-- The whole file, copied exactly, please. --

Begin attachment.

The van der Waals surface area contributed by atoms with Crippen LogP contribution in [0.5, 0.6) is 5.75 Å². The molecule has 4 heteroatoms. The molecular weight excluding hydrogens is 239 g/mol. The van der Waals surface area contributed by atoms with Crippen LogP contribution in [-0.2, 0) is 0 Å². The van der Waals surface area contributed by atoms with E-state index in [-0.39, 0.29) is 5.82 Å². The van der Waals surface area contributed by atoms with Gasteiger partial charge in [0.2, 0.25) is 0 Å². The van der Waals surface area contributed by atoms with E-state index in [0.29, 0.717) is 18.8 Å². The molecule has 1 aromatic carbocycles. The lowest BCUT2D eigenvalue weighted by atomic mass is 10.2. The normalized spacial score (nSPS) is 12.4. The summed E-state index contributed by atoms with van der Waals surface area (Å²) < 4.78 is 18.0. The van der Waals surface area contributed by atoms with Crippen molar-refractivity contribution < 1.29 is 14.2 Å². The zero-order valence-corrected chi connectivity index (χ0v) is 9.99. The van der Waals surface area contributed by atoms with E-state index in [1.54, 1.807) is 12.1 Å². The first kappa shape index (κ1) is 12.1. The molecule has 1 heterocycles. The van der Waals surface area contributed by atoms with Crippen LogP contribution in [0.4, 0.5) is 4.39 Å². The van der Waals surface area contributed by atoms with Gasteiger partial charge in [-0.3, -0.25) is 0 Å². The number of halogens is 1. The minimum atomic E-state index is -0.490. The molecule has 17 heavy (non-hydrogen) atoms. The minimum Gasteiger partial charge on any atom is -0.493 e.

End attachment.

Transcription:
The van der Waals surface area contributed by atoms with Crippen LogP contribution in [0.5, 0.6) is 5.75 Å². The molecule has 4 heteroatoms. The molecular weight excluding hydrogens is 239 g/mol. The van der Waals surface area contributed by atoms with Crippen LogP contribution in [-0.2, 0) is 0 Å². The van der Waals surface area contributed by atoms with E-state index in [-0.39, 0.29) is 5.82 Å². The van der Waals surface area contributed by atoms with Gasteiger partial charge in [0.2, 0.25) is 0 Å². The van der Waals surface area contributed by atoms with E-state index in [0.29, 0.717) is 18.8 Å². The molecule has 1 aromatic carbocycles. The lowest BCUT2D eigenvalue weighted by atomic mass is 10.2. The normalized spacial score (nSPS) is 12.4. The summed E-state index contributed by atoms with van der Waals surface area (Å²) < 4.78 is 18.0. The van der Waals surface area contributed by atoms with Crippen molar-refractivity contribution < 1.29 is 14.2 Å². The zero-order valence-corrected chi connectivity index (χ0v) is 9.99. The van der Waals surface area contributed by atoms with E-state index in [1.54, 1.807) is 12.1 Å². The first kappa shape index (κ1) is 12.1. The molecule has 1 heterocycles. The van der Waals surface area contributed by atoms with Crippen LogP contribution in [0.4, 0.5) is 4.39 Å². The van der Waals surface area contributed by atoms with Gasteiger partial charge in [-0.3, -0.25) is 0 Å². The number of halogens is 1. The minimum atomic E-state index is -0.490. The molecule has 17 heavy (non-hydrogen) atoms. The minimum Gasteiger partial charge on any atom is -0.493 e.